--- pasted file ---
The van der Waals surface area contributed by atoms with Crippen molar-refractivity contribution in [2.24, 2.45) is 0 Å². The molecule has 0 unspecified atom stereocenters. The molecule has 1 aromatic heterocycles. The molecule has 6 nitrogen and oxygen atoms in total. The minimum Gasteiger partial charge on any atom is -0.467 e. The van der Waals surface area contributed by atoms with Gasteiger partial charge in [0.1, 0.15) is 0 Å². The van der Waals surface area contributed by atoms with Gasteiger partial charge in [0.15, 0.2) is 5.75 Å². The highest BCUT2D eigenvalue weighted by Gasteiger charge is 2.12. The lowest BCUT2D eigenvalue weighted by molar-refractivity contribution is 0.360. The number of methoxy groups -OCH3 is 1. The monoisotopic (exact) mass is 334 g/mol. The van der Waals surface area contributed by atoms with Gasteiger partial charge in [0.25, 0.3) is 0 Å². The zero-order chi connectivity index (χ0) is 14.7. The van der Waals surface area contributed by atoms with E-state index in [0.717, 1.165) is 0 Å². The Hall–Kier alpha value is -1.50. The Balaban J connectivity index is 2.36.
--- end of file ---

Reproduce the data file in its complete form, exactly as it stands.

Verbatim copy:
The van der Waals surface area contributed by atoms with Crippen molar-refractivity contribution in [2.24, 2.45) is 0 Å². The molecule has 0 unspecified atom stereocenters. The molecule has 1 aromatic heterocycles. The molecule has 6 nitrogen and oxygen atoms in total. The minimum Gasteiger partial charge on any atom is -0.467 e. The van der Waals surface area contributed by atoms with Gasteiger partial charge in [0.1, 0.15) is 0 Å². The van der Waals surface area contributed by atoms with Gasteiger partial charge in [0.15, 0.2) is 5.75 Å². The highest BCUT2D eigenvalue weighted by Gasteiger charge is 2.12. The lowest BCUT2D eigenvalue weighted by molar-refractivity contribution is 0.360. The number of methoxy groups -OCH3 is 1. The monoisotopic (exact) mass is 334 g/mol. The van der Waals surface area contributed by atoms with Gasteiger partial charge in [0.25, 0.3) is 0 Å². The zero-order chi connectivity index (χ0) is 14.7. The van der Waals surface area contributed by atoms with E-state index in [0.717, 1.165) is 0 Å². The Hall–Kier alpha value is -1.50. The Balaban J connectivity index is 2.36.